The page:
[Articles & Essays - F] [Register by subject - Fear]
Paul Franz, Sunday News & Lancasteronline.com, Aug 03, 2008
Tom Armstrong believes sex offenders have become the 'lepers of our society.' He believes men like the three he invited into his Mareitta home can change. His words can't convince those protesting in front of his house.
While he spoke, 15 sign-carrying protesters gathered on the sidewalk outside the house in the 700 block of East Market Street.
Owen, 51, said Saturday he wasn't upset by outrage over his arrival in Marietta, but criticized the way the American legal system treats sex offenders.
He moved to Lancaster County in 2001 hoping to begin anew, but his life here has been troubled.
Owen spent a year in Lancaster County Prison from May 2007 to April of this year only because he couldn't find approved housing. By that time, he had already served out his 20-year prison sentence for rape in the state of Illinois.
Owen was charged with rape in 1981, he said, after he was caught with a woman by her husband. A week later, Owen said, the wife filed a rape charge against him.
Paul W. Studdard, a former science librarian at Millersville University, was convicted of possessing child pornography on school computers. Richard Glen Barker was convicted of aggravated indecent assault of a minor.
Both Studdard and Barker were at the house Saturday but declined to comment.
Since moving into the large three-story blue-sided house in early June, the men have lived with Armstrong and his son. Armstrong said his daughter and wife are away taking care of his ill mother-in-law, who is in hospice care.
Armstrong said his family has been supportive of his decision to house the men. And, he added, he hasn't just picked up any ex-convict who has come to him for help.
Armstrong said he is a mentor to the men and accompanies them shopping and on church visits.
Not here - Others disagree.
The protesters gathered in front of Armstrong's house around 10:30 a.m. Saturday.
Many voiced concerns over the safety of children in the community.
Armstrong argues that the current situation is safer than if the three men were somewhere else.
Armstrong's house has 15 rooms and five bathrooms, more than enough space to accommodate the men, he said.
The home, which sits on the eastern edge of Marietta, is surrounded by similar houses and duplexes. It is just north of Sunnybank, an 1897 Greek-revival mansion designed by renowned Lancaster architect C. Emlen Urban for a lumber baron.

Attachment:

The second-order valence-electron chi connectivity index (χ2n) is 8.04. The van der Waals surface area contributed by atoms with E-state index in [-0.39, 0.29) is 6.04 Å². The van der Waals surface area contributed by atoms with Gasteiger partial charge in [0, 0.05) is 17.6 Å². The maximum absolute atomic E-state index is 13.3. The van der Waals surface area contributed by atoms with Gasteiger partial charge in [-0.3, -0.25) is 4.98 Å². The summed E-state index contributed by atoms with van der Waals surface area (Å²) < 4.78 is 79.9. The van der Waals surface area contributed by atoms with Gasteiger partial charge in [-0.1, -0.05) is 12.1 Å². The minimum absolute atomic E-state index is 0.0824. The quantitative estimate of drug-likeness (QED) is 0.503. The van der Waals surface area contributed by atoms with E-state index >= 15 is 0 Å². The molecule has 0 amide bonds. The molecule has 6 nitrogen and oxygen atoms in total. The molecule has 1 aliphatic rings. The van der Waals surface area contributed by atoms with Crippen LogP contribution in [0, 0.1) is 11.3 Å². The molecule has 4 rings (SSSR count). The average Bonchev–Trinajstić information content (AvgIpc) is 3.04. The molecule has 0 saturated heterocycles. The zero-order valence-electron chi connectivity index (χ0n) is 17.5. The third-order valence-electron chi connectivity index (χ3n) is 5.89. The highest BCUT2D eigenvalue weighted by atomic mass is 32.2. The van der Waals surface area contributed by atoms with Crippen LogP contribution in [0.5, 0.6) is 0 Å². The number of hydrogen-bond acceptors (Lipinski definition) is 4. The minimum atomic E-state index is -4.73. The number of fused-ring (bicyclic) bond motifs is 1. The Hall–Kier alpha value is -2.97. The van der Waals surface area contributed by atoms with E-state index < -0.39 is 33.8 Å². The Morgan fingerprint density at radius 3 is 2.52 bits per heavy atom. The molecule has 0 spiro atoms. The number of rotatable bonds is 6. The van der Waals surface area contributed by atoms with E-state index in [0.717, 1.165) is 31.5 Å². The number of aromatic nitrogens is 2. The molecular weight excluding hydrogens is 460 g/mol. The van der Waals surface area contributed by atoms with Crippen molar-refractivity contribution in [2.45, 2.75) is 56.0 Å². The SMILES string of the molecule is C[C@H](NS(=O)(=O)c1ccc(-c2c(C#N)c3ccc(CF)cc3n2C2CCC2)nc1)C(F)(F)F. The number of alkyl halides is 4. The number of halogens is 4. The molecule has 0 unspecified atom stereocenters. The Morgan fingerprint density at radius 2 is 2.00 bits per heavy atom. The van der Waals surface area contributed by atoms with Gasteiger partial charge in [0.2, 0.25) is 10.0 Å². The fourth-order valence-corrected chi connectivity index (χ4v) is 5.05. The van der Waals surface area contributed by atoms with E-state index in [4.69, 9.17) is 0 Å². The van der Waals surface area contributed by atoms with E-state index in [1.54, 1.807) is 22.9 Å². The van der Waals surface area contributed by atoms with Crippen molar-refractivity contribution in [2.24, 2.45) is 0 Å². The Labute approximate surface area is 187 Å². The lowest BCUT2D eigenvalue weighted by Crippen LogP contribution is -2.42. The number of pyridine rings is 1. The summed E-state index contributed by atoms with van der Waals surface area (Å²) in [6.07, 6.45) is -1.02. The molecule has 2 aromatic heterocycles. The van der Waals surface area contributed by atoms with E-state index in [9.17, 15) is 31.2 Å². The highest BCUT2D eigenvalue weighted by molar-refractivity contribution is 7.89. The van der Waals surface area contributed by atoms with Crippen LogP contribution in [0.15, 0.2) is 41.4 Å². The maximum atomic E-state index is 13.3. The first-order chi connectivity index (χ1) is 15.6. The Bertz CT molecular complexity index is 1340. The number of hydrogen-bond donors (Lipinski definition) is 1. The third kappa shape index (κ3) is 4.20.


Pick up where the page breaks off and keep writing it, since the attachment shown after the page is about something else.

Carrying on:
Armstrong has worked for eight years with the nonprofit Justice and Mercy group and said he is a mentor for seven other convicts in the county. He really began to pay attention to reforming ex-convicts after his brother, Max, was convicted of exposing himself to schoolgirls in Millersville in 1997.
Protesters were courteous and stood outside on the sidewalk holding signs and placards. Some passing cars honked their horns in apparent support of the protesters.
Owen walked outside several times and waved to the protesters, who largely ignored him. At one point, Owen started taking pictures of the
protesters, saying he was putting together an album of all the newspaper
A police officer in a cruiser kept watch at the end of the block.
Armstrong had set out a cooler with sodas for the protesters earlier in the morning.
An Old Testament verse from the book of Jeremiah printed on cardboard above the cooler read:
Below the verse, the message was:
Armstrong said he has received a lot of anonymous support, but also direct support from local churches and charities. He said that Marietta Community Chapel has told him the men are welcome at their church.
Three protesters were still outside Armstrong's home around 12:30 p.m. One engaged Armstrong in a heated argument as he walked in front of his home.
Armstrong moved the three men into his house in early June after they had left a halfway house in Conestoga Township.
Controversy surrounded the complex where they lived on Main Street. Residents and zoning officials pressured Armstrong to move the men out because the halfway house didn't comply with township zoning regulations.
He denied the men were "run out of town" in Conestoga, saying that the move was more of a consideration of transportation problems.
Marietta residents found out that the men had moved into Armstrong's home via the Pennsylvania Megan's Law Web site, which is maintained by the Pennsylvania State Police and lists offenders by their addresses.
Convicted sex offenders who live, work or attend school in the state are required to register on the Web site.
A cease-and-desist order issued by the borough on June 16 notified Armstrong that housing unrelated adults in his home is not permitted. Armstrong appealed the order.
A hearing on Armstrong's appeal will be heard by the borough Zoning Hearing Board at 7 p.m.,Wednesday, Aug. 6, at the Marietta Community House, 264 W. Market St.
Since the issuance of the order, Armstrong hired Lancaster attorney Jim Clymer to represent him at the appeal.
'I'm safe' Armstrong was confident that he'll win the appeal.
In the 1980s, he said, Marietta allowed three unrelated war veterans to stay at Armstrong's house in a similar capacity.
If the town rules against Armstrong Wednesday, he said he'll appeal.
[Articles & Essays - F] [Register by subject - Fear]